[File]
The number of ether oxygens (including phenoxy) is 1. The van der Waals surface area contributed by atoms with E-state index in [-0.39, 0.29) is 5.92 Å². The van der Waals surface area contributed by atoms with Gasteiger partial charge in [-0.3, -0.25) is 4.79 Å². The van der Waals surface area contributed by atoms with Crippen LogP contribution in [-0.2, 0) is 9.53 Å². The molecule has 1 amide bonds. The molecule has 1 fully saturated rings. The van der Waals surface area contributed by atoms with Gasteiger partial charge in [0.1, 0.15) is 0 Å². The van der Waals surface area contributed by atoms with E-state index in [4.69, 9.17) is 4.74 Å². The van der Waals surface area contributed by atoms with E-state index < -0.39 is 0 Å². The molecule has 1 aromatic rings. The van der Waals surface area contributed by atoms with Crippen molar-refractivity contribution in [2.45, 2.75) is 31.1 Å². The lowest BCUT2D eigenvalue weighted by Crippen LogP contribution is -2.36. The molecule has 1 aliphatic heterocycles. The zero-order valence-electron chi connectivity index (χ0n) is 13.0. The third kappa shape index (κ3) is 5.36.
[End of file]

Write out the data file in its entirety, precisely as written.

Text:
The number of ether oxygens (including phenoxy) is 1. The van der Waals surface area contributed by atoms with E-state index in [-0.39, 0.29) is 5.92 Å². The van der Waals surface area contributed by atoms with Gasteiger partial charge in [-0.3, -0.25) is 4.79 Å². The van der Waals surface area contributed by atoms with Crippen LogP contribution in [-0.2, 0) is 9.53 Å². The molecule has 1 amide bonds. The molecule has 1 fully saturated rings. The van der Waals surface area contributed by atoms with Gasteiger partial charge in [0.1, 0.15) is 0 Å². The van der Waals surface area contributed by atoms with E-state index in [4.69, 9.17) is 4.74 Å². The van der Waals surface area contributed by atoms with E-state index < -0.39 is 0 Å². The molecule has 1 aromatic rings. The van der Waals surface area contributed by atoms with Crippen molar-refractivity contribution in [2.45, 2.75) is 31.1 Å². The lowest BCUT2D eigenvalue weighted by Crippen LogP contribution is -2.36. The molecule has 1 aliphatic heterocycles. The zero-order valence-electron chi connectivity index (χ0n) is 13.0. The third kappa shape index (κ3) is 5.36.